Posted on December 13, 2010
Island Profile: Ross Bay Cemetery
In 1873, a cemetery was created off the shores of what is now the Fairfield neighbourhood of Victoria. Since that time, it has become one of the most fascinating cemeteries in all of British Columbia, being that it’s the final resting place of some prolific Canadians that helped shape our Province and country.
In the early 1900s, a seawall was built along the shores of Ross Bay Cemetery. Erosion from the ocean was damaging the cemetery, and old tales tell of coffins and bones being swept to sea.
I first learned of Ross Bay Cemetery earlier this fall while researching some of Vancouver Island’s supposed haunted spots. When Rebecca and I began planning our girls’ trip to the Island, I brought up the idea of visiting the cemetery – an idea she was quickly on board with.
Before the trip, I was given a copy of Awake and Dreaming by Victoria-based author Kit Pearson. Much of the story takes place in and around Ross Bay Cemetery, so before visiting, I had an idea in my mind of what it would be like.
I think perhaps what surprised me most was how quiet and calm the cemetery was. As Rebecca and I braved the bitter cold, we found ourselves weaving up and down the pathways, reading headstones, fixing flower pots that had fallen over and considering those that had gone long before us. Before we realized it, nearly two hours had passed.
Rather than the uncomfortable experience I was expecting, spending time at Ross Bay Cemetery was wholly peaceful.
Ross Bay Cemetery has been a full cemetery for several decades, with mothers, fathers, grandparents, those who lost their lives to illness in the late 1800s and those who died fighting for our country in the First and Second World Wars. There are tributes, statues, anchors and even some graves left mostly unmarked.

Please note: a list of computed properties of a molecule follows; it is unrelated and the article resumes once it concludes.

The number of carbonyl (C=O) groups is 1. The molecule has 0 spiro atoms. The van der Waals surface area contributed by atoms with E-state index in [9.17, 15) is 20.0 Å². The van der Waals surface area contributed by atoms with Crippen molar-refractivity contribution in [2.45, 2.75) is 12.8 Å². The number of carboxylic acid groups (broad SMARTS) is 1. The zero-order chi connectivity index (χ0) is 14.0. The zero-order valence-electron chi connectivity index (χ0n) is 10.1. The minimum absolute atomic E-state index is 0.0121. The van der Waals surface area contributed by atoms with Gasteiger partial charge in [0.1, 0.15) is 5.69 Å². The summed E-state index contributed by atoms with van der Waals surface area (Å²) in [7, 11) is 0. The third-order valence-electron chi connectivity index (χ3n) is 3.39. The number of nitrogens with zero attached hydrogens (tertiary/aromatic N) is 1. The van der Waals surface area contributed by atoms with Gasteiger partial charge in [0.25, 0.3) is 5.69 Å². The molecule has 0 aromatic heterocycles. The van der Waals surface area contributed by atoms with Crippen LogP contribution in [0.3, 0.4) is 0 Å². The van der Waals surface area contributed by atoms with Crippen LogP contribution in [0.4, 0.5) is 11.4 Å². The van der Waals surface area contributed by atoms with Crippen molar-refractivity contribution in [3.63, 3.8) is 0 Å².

Home to many famous – and infamous – Canadians, this cemetery is where you’ll find the likes of Sir James Douglas, William “Billy” Barker, James Dunsmuir, John Robson and painter Sophie Pemberton.
Perhaps one of the best-known and most-loved Canadians to be found at Ross Bay Cemetery is none other than Emily Carr. The impact her work has made, and still has today, was clear to see. Visitors often leave pens, sketch pencils or paintbrushes by her grave which is marked with prose written by Emily.
Dear Mother Earth!
I think I have always
specially belonged to you.
I have loved from babyhood
to roll upon you, to lie with
my face pressed right down
on to you in my sorrows.
I love the look of you and
the smell of you and the
feel of you. When I die I
should like to be in you
the petals of flowers against
my flesh and you covering
– Emily Carr
Those wishing to visit Ross Bay Cemetery will find it at 1516 Fairfield Road in Victoria. The Old Cemeteries Society regularly offers walking tours of the cemetery for a small fee. If you’d like to go it alone, you can also download the self-guided tour map. Please also take a moment to visit Miss604 for more in-depth information about famous Vancouverites buried at Ross Bay Cemetery.
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